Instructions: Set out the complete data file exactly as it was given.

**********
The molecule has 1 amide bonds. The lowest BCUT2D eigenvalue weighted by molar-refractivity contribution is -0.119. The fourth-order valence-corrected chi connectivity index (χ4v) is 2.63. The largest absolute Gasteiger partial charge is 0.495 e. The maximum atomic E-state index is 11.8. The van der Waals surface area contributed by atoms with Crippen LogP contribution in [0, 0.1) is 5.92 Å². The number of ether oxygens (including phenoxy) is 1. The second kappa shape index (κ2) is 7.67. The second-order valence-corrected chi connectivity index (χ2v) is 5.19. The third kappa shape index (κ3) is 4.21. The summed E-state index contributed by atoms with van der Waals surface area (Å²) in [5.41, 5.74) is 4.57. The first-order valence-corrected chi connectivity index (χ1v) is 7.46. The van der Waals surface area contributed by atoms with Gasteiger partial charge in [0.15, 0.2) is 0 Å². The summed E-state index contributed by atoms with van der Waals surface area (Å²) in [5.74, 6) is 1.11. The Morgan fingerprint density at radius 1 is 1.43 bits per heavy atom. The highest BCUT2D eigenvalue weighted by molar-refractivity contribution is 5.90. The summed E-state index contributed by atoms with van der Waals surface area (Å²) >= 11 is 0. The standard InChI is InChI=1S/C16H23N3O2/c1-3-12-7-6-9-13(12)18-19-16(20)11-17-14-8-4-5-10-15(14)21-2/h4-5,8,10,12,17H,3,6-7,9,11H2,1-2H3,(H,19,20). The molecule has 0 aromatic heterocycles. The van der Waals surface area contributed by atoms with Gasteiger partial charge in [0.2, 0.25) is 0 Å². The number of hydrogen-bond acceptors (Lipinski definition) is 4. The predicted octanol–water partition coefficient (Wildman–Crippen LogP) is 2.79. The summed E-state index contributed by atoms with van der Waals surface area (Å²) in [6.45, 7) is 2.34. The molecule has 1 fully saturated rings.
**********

The molecule has 1 amide bonds. The lowest BCUT2D eigenvalue weighted by molar-refractivity contribution is -0.119. The fourth-order valence-corrected chi connectivity index (χ4v) is 2.63. The largest absolute Gasteiger partial charge is 0.495 e. The maximum atomic E-state index is 11.8. The van der Waals surface area contributed by atoms with Crippen LogP contribution in [0, 0.1) is 5.92 Å². The number of ether oxygens (including phenoxy) is 1. The second kappa shape index (κ2) is 7.67. The second-order valence-corrected chi connectivity index (χ2v) is 5.19. The third kappa shape index (κ3) is 4.21. The summed E-state index contributed by atoms with van der Waals surface area (Å²) in [5.41, 5.74) is 4.57. The first-order valence-corrected chi connectivity index (χ1v) is 7.46. The van der Waals surface area contributed by atoms with Gasteiger partial charge in [0.15, 0.2) is 0 Å². The summed E-state index contributed by atoms with van der Waals surface area (Å²) in [5.74, 6) is 1.11. The Morgan fingerprint density at radius 1 is 1.43 bits per heavy atom. The highest BCUT2D eigenvalue weighted by molar-refractivity contribution is 5.90. The summed E-state index contributed by atoms with van der Waals surface area (Å²) >= 11 is 0. The standard InChI is InChI=1S/C16H23N3O2/c1-3-12-7-6-9-13(12)18-19-16(20)11-17-14-8-4-5-10-15(14)21-2/h4-5,8,10,12,17H,3,6-7,9,11H2,1-2H3,(H,19,20). The molecule has 0 aromatic heterocycles. The van der Waals surface area contributed by atoms with Gasteiger partial charge in [0.2, 0.25) is 0 Å². The number of hydrogen-bond acceptors (Lipinski definition) is 4. The predicted octanol–water partition coefficient (Wildman–Crippen LogP) is 2.79. The summed E-state index contributed by atoms with van der Waals surface area (Å²) in [6.45, 7) is 2.34. The molecule has 1 fully saturated rings.